- Giving up too soon – As I mentioned earlier, we often give up on ourselves too soon. Breaking bad habits takes time and patience.
2. Pay Attention To How You Act And How Others React
Trying to run away or ignore bad habits hurts a lot of people. When we’re unwilling to change, not only do we hurt our loved ones, friends, and colleagues, we also hurt ourselves. Start increasing your awareness of your own actions and observing how those around you react.
Then ask yourself several questions: Why are my habits bad? What are the downstream side effects? How, when, and why did I adopt these bad habits? What has prevented me from breaking them? How often do my bad habits occur? What do others think of my bad habits? How will breaking my bad habits improve the quality of my life?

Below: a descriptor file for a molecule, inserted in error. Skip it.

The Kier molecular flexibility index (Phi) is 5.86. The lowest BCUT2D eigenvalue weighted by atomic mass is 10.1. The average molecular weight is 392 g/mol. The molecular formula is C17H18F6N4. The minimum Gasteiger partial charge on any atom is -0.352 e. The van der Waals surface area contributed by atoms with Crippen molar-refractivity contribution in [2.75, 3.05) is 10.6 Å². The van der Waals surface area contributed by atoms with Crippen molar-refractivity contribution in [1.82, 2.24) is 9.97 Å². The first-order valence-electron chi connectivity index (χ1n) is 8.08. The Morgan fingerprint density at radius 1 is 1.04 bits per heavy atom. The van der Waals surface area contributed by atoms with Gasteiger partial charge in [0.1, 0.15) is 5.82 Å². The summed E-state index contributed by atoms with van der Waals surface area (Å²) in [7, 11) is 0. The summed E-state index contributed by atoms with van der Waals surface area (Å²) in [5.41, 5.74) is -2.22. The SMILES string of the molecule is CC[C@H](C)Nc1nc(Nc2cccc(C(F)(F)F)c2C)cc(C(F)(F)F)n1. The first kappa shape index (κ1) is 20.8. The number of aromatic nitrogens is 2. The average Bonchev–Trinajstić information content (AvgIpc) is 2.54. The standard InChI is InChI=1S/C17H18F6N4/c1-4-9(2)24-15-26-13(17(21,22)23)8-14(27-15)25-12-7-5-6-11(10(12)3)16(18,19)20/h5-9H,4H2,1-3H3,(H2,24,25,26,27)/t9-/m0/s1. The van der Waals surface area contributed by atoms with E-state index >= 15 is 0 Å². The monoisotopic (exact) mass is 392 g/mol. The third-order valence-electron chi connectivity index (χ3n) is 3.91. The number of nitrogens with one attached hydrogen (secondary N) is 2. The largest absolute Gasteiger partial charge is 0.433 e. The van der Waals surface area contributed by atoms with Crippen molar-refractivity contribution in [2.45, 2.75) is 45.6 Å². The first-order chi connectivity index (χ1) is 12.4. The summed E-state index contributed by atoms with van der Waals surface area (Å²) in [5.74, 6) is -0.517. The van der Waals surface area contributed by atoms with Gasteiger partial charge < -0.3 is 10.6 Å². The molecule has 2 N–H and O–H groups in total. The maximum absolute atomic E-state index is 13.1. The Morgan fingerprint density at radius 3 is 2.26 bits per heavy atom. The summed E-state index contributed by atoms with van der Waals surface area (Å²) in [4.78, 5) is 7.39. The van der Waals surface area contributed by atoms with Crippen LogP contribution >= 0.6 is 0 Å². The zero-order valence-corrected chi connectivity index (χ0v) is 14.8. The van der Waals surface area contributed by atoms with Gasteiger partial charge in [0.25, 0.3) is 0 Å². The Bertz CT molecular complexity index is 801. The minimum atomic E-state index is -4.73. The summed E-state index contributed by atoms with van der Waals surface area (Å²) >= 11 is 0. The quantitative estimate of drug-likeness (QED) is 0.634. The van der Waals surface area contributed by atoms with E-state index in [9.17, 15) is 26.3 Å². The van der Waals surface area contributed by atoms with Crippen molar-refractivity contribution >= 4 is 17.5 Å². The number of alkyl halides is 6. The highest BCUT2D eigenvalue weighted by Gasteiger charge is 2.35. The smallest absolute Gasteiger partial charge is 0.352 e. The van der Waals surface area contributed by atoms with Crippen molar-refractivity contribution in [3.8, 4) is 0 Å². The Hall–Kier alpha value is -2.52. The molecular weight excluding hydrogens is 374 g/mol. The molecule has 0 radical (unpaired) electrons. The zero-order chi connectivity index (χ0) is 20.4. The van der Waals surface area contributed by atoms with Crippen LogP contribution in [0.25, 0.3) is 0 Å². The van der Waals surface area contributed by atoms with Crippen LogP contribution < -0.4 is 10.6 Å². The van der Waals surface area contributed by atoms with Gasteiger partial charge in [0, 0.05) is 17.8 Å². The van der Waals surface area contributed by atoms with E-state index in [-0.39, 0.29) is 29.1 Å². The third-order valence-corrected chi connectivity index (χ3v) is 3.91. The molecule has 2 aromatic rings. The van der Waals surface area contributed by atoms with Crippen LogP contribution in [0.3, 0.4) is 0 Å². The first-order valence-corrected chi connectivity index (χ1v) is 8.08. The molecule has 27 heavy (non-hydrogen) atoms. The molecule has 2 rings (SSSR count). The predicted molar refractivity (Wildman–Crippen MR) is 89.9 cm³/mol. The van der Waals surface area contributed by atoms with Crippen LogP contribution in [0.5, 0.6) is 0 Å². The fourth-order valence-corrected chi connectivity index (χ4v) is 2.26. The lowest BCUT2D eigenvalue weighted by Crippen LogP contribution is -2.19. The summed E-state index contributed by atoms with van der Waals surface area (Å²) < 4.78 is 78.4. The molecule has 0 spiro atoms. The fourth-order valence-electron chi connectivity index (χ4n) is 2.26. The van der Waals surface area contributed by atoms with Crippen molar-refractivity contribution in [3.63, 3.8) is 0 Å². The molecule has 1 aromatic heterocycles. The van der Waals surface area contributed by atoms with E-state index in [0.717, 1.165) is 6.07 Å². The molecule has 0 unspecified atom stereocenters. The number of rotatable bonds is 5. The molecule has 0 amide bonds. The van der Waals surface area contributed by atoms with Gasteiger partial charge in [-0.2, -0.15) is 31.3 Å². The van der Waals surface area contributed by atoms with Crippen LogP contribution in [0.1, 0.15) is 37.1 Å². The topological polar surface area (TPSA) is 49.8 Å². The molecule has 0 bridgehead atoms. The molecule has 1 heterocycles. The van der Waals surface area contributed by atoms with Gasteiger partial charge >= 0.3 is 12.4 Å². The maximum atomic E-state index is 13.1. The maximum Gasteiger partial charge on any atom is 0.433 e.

3. Decide On Replacements And Intentional Obstacles
We’ve all heard of swear jars and writing confessions on the chalk board when we do something wrong. Utilizing intentional obstacles like those help us break bad habits because they act as a form of punishment or embarrassment, which we want to avoid. Getting a friend or family member involved with the obstacles you intentionally create will help keep you honest and motivate you to overcome bad habits.
Additionally, replacements are actions or items that we can use in place of our bad habit. There are lots of ways to utilize replacements to break bad habits. So find some that work best for you. I like to eat a piece of fruit when I’m craving something sweet instead of eating candy, a box of cookies, or a carton of ice cream. You may find relief by leaving your credit cards at home and only carrying small amounts of cash when you leave the house so you won’t overspend at the store.
4. Focus On What You CAN Do, Not What You Can’t